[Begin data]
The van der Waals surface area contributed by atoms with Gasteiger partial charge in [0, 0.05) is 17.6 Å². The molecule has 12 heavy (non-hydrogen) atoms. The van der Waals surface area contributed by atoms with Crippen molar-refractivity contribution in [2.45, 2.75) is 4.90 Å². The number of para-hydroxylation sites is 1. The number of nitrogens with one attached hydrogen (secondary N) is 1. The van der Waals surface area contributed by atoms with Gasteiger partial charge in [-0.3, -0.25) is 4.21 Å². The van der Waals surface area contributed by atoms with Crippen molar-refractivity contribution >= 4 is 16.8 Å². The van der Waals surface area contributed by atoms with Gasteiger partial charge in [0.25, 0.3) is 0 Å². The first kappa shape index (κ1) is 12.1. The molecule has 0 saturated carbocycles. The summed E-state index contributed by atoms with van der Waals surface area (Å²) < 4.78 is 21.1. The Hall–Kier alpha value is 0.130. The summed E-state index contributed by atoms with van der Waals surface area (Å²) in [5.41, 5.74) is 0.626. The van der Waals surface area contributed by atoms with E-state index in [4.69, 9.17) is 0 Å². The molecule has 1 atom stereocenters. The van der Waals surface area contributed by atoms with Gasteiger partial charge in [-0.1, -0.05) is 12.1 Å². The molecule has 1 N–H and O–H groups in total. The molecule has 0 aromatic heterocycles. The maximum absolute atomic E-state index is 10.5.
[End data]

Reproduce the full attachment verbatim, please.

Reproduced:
The van der Waals surface area contributed by atoms with Gasteiger partial charge in [0, 0.05) is 17.6 Å². The molecule has 12 heavy (non-hydrogen) atoms. The van der Waals surface area contributed by atoms with Crippen molar-refractivity contribution in [2.45, 2.75) is 4.90 Å². The number of para-hydroxylation sites is 1. The number of nitrogens with one attached hydrogen (secondary N) is 1. The van der Waals surface area contributed by atoms with Gasteiger partial charge in [-0.3, -0.25) is 4.21 Å². The van der Waals surface area contributed by atoms with Crippen molar-refractivity contribution >= 4 is 16.8 Å². The van der Waals surface area contributed by atoms with Gasteiger partial charge in [0.25, 0.3) is 0 Å². The first kappa shape index (κ1) is 12.1. The molecule has 0 saturated carbocycles. The summed E-state index contributed by atoms with van der Waals surface area (Å²) < 4.78 is 21.1. The Hall–Kier alpha value is 0.130. The summed E-state index contributed by atoms with van der Waals surface area (Å²) in [5.41, 5.74) is 0.626. The van der Waals surface area contributed by atoms with E-state index in [4.69, 9.17) is 0 Å². The molecule has 1 atom stereocenters. The van der Waals surface area contributed by atoms with Gasteiger partial charge in [-0.1, -0.05) is 12.1 Å². The molecule has 1 N–H and O–H groups in total. The molecule has 0 aromatic heterocycles. The maximum absolute atomic E-state index is 10.5.